Los Angeles Kidnapping Lawyer

If you have been charged with kidnapping, false imprisonment or any related offense, you could be facing significant felony criminal penalties, up to life in prison without the possibility of parole. Fortunately, there are many defenses to these charges, and an experienced Los Angeles kidnapping and false imprisonment defense attorney can help you identify and assert those defenses.

Kidnapping: The Law

The California Penal Code defines kidnapping as the taking of another person by force or fear to another location of a sufficient distance (as defined by the Code). If the victim is a child, it is sufficient that the kidnapper used persuasion or trickery to move the child a sufficient distance for illegal purposes specified in the Code.

Any kidnapping offense under California Penal Code sections 207 through 210 is a felony offense, which may result in significant criminal penalties. The most serious kidnapping offenses may result in life in prison without the possibility of parole.

Kidnapping: Defenses

Our attorneys are committed to providing the strong defense you need. We can raise a number of defenses on your behalf if you have been charged with kidnapping, including:

  • Consent: The alleged victim consented to be moved. (This defense may not be available if the victim was a child.)
  • Lack of sufficient movement: The victim does not have to be moved a significant distance for the prosecution to meet its burden. In some cases, however, this defense may be possible.
  • Mistaken identity: If you were not caught with the alleged victim, mistake of identity may be a potential defense.
  • Lack of intent: If you are charged with kidnapping for the purpose of rape, for example, the prosecution must prove beyond a reasonable doubt that you intended to commit a rape.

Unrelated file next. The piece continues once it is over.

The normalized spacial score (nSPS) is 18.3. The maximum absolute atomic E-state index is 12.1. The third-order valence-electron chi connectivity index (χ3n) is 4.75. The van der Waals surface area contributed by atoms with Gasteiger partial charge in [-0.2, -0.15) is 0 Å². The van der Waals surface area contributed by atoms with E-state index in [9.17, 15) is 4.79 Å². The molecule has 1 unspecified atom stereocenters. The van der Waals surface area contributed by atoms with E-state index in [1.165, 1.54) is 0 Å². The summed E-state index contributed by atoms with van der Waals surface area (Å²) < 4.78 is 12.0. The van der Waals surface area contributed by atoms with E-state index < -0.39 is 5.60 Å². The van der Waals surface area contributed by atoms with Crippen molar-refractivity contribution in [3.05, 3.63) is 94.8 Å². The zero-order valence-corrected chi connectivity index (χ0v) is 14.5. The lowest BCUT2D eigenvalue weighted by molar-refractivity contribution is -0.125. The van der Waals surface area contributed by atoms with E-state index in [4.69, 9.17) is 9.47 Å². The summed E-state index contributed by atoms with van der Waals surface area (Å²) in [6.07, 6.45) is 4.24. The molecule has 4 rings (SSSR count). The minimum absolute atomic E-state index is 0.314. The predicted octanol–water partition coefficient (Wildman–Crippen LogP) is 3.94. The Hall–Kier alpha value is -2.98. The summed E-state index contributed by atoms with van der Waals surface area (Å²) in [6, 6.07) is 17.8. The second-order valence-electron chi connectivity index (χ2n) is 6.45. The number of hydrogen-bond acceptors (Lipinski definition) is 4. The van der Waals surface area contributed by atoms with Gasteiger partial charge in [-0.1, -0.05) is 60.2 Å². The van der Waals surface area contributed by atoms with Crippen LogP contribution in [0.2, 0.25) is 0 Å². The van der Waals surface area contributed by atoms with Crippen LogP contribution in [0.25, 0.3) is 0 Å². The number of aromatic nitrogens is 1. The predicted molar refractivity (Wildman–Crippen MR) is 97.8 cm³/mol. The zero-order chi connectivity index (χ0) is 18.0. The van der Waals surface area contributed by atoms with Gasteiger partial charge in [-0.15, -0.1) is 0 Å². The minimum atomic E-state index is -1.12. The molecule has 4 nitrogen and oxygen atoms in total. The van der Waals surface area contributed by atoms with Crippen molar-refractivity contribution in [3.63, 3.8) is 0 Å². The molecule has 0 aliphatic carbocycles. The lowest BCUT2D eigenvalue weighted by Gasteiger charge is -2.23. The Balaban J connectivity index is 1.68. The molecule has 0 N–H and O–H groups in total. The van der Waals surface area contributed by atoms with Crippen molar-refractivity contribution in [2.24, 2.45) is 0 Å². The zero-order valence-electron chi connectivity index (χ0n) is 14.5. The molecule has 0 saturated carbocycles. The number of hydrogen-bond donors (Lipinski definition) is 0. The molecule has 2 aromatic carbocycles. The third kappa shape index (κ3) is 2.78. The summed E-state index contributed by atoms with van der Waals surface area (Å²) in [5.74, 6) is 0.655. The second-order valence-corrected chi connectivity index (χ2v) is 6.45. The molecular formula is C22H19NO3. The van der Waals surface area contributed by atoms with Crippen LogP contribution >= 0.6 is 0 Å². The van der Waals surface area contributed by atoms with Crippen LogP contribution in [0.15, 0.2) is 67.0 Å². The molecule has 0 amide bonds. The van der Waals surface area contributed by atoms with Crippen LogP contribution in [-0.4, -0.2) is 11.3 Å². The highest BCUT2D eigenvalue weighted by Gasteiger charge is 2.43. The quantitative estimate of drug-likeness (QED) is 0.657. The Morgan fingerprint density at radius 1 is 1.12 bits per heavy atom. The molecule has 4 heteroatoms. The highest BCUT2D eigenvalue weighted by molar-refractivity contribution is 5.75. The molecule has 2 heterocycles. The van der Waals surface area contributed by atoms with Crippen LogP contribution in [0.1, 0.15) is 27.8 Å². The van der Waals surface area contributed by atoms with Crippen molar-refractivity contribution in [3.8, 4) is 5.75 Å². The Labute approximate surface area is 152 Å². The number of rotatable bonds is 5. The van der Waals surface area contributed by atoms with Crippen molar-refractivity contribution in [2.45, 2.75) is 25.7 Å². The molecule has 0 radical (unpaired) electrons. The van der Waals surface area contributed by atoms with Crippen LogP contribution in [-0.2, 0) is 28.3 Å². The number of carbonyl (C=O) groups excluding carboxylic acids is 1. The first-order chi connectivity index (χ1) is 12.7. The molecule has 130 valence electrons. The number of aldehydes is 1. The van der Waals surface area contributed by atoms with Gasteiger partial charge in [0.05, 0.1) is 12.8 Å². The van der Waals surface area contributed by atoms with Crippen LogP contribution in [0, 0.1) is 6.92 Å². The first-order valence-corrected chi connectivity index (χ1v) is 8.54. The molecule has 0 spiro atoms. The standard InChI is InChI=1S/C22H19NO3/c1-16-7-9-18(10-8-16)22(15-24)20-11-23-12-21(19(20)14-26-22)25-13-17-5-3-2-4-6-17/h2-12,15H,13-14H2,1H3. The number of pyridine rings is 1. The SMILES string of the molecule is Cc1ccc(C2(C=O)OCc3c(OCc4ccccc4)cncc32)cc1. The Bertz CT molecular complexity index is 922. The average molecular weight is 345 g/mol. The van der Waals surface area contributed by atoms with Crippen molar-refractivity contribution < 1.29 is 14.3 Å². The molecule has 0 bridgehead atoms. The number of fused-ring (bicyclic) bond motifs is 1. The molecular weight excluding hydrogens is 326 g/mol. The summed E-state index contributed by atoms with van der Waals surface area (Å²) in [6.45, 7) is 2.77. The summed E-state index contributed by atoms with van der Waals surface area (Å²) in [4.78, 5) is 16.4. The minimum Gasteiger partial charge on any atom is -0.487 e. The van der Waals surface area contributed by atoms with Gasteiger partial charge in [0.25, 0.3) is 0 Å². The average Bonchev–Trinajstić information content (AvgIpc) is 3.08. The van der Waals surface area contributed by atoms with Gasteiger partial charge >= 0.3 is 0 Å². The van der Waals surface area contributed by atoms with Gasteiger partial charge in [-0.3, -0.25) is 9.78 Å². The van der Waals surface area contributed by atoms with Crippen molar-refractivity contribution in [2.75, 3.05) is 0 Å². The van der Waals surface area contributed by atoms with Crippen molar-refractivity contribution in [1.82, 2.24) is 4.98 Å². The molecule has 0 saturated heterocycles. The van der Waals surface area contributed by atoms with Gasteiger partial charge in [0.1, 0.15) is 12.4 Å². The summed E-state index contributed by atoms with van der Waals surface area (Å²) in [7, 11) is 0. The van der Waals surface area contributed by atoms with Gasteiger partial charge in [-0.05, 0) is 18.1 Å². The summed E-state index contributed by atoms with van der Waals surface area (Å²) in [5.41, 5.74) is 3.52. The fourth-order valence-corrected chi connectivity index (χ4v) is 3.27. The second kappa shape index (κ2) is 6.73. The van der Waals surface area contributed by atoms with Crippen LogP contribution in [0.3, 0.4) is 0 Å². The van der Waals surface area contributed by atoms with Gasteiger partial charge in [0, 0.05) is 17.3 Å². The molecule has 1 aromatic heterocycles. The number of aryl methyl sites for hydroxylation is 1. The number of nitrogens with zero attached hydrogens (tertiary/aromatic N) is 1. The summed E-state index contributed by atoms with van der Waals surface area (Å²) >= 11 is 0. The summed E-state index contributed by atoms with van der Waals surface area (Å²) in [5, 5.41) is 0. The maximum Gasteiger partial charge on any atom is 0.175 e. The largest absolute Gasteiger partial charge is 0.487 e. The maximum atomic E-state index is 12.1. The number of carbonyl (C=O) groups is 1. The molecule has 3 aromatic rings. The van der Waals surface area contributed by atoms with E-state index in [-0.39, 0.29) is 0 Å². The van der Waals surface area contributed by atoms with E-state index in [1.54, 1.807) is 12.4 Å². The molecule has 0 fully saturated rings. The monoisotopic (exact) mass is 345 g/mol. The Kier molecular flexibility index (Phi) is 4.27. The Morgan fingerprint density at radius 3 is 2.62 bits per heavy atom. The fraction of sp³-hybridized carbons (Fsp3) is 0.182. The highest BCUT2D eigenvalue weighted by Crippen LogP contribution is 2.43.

• Protection of child: The Code states that it is not an offense to move a child under age 14 to protect him or her from danger of imminent harm.
  • Lack of proof: The prosecution must prove every element of your alleged crime beyond a reasonable doubt.

In addition to fighting your kidnapping charges at trial, we can also negotiate with the prosecution to seek a favorable plea agreement. A plea agreement might involve a plea to a lesser offense or an agreement on sentencing that will significantly reduce the penalties you face.

Kidnapping: Punishment

Any kidnapping offense under California Penal Code 207 is a felony offense and may result in a maximum prison sentence of three to eight years. The kidnapping of a child under age 14 may result in a maximum prison sentence of 11 years (subject to enhanced penalties under certain circumstances, as explained below).

If you are convicted of aggravated kidnapping, you could face a life sentence in state prison. Aggravated kidnapping includes:

  • Kidnapping involving a ransom request
  • Kidnapping for purpose of rape, robbery or another offense specified in the Code
  • Kidnapping a victim during a carjacking (victim must be moved a sufficient distance)

Kidnapping involving a ransom request may result in a life sentence in state prison without the possibility of parole if the victim suffers death or bodily harm (California Penal Code 209).

Contact a Los Angeles Kidnapping Defense Attorney Today

At the Law Offices of Daniel R. Perlman, our criminal defense lawyers have a proven track record of successfully defending clients against Los Angeles kidnapping charges. To protect your rights, contact us at (310) 557-1700, at (310) 557-1700 or by e-mail.

False Imprisonment: The Law